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I’m just a Mom. I wear many hats. Teacher, cook, maid, nurse, friend. I’m all those things and more. Show me a career that wears more hats than I do! I can’t find one.

I’m a Mom. I wipe noses, brush away tears, listen to corny jokes (and somehow manage to laugh!), wipe bottoms and potty train (oh the horror!) I change diapers, nurse my babies (sometimes for years), read, teach, clean up messes all day long. I listen to sad sob stories (sometimes way over dramatic, but try to have sympathy) and sometimes listen to (endure) tantrums and melt downs. I break up fights and discipline (not my favorite part of the job but necessary) and mediate “heated discussions.”

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I’m just a Mom. I teach them Scriptures and take them to church, show them the love of Jesus as best I know how. I teach them how to read on their own and (begrudgingly) teach them math. I read poetry and great literature, take them to the zoo and the symphony. We play at the park and try to enjoy this crazy life together. 

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I’m a Mom. I cook three meals a day (well at least one!) and clean up after their messes. And don’t forget the snacks in between (these kids are always eating!) I do a never ending amount of laundry and sometimes get that put away. It just keeps on coming! I help brush teeth and keep up with Doctor and Dental appointments. There is always something, right? I chauffer to activities. Life is very busy.

I’m just a Mom. I endure crazy bedtime rituals and sometimes have to raise my voice a little to get them to go to sleep (shh, don’t tell.)  I shop for their clothes and make sure they always have shoes to wear. I  get them ready in the mornings and when we do actually have somewhere to go, I somehow manage to get them all out the door with shoes on. That part is tricky. Oh the shoes, they are never where they belong! (So thankful we homeschool, I would never make it to school on time!)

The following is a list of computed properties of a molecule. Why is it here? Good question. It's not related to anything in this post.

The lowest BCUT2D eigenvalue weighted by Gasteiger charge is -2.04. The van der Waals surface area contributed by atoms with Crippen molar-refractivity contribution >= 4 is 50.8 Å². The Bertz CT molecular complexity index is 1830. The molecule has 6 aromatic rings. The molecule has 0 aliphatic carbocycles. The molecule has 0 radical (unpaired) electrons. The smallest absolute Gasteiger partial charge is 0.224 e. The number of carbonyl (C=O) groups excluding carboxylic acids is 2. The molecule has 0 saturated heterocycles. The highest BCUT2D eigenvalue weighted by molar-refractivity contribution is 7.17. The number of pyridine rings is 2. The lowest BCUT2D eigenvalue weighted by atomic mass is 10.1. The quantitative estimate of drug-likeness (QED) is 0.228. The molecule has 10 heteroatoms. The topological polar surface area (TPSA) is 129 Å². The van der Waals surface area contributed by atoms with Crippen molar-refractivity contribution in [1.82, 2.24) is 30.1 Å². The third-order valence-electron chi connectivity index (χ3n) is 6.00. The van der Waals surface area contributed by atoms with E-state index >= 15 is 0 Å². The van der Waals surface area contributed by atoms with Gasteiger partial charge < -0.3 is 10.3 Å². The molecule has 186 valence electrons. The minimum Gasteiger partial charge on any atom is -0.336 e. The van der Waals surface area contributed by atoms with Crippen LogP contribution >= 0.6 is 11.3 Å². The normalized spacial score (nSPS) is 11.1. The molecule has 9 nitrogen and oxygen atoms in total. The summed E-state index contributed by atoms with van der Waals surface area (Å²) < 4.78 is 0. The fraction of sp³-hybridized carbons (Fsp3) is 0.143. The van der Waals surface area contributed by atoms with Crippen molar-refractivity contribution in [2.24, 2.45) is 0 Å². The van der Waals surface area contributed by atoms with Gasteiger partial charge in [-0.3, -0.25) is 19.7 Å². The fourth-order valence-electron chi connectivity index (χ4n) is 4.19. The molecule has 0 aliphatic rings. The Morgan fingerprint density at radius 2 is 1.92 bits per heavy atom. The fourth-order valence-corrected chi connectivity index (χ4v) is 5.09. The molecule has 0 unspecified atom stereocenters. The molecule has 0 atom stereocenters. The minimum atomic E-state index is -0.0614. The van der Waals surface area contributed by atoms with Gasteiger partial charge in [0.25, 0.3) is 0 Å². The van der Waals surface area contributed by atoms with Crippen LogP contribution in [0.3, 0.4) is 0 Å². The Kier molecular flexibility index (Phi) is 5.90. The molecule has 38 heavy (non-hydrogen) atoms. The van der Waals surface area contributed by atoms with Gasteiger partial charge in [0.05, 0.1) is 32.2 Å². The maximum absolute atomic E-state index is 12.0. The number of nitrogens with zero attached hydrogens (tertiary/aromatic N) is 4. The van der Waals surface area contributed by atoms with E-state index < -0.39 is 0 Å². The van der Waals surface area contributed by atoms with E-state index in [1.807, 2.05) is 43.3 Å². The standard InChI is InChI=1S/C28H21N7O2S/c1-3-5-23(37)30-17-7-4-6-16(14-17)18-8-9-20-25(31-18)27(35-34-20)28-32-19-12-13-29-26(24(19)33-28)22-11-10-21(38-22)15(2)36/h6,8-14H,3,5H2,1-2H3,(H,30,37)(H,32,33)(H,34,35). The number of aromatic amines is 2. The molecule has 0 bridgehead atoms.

I’m a Mom. I nurse babies to sleep and cuddle them when they are sad. I wear them sometimes just to get things done or maybe because they just need to be held close. I put bandages on scrapes and sometimes put bandages on just because they insist on having one. I kiss booboos and foreheads and comfort when they have had a rough day.

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I’m just a Mom. I get to hear stories that sometimes really are actually funny and make me laugh! I watch my kids have amazing imaginations as they make up stories and play together. I listen to them play and sing beautiful music and watch dance recitals. I listen to their creativity and just revel in how God made each of them amazingly unique.

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I’m a Mom. I have the joy of watching each of these children grow and blossom into amazing human beings. And they grow up way too fast. Sometimes I just wish life would slow down and we could pause this time in life. But other times I can’t wait to see the teenagers and adults they will become and the amazing things they will accomplish in life. Yes, I am a Mom who gets to experience the joy of all these things. It’s not always easy, but it is always worth it.

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So, Super Mom, I am not. I’m just a Mom. And I wouldn’t have it any other way.

It’s okay to mourn your birth story

I have had five different birth stories. I tell each one a little bit different. Are some more joyful than others? Yes! Does that make me love any of my children less? Absolutely not! I think there is this idea that birth is birth and it doesn’t matter how your baby gets here, as long as you have a healthy Mom and baby. Sure, that’s always the goal! But what is wrong with desiring a beautiful birth story? What is wrong with being a little bit sad if that beautiful birth story doesn’t happen the way you had hoped?

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I shared a three-part series on cesarean birth last year that was called Still a beautiful birth. I absolutely stand by all births being beautiful in their own way. Each child comes into this world a little bit differently. Unfortunately, these days, women are having their birth stories determined for them by their providers. I read a comment on Facebook recently where a woman said that her only birth plan was to let her provider tell her what to do because her OB had delivered more babies than she had! I was a little bit surprised by this, but why am I really surprised? Are we just letting care providers railroad us into determining our birth stories? Is this part of the reason why 1 in 3 babies are born by cesarean?

Here are three reasons it is okay to mourn your birth story:

  1. It doesn’t make you love your children any less if their birth story wasn’t up to what you thought it would be.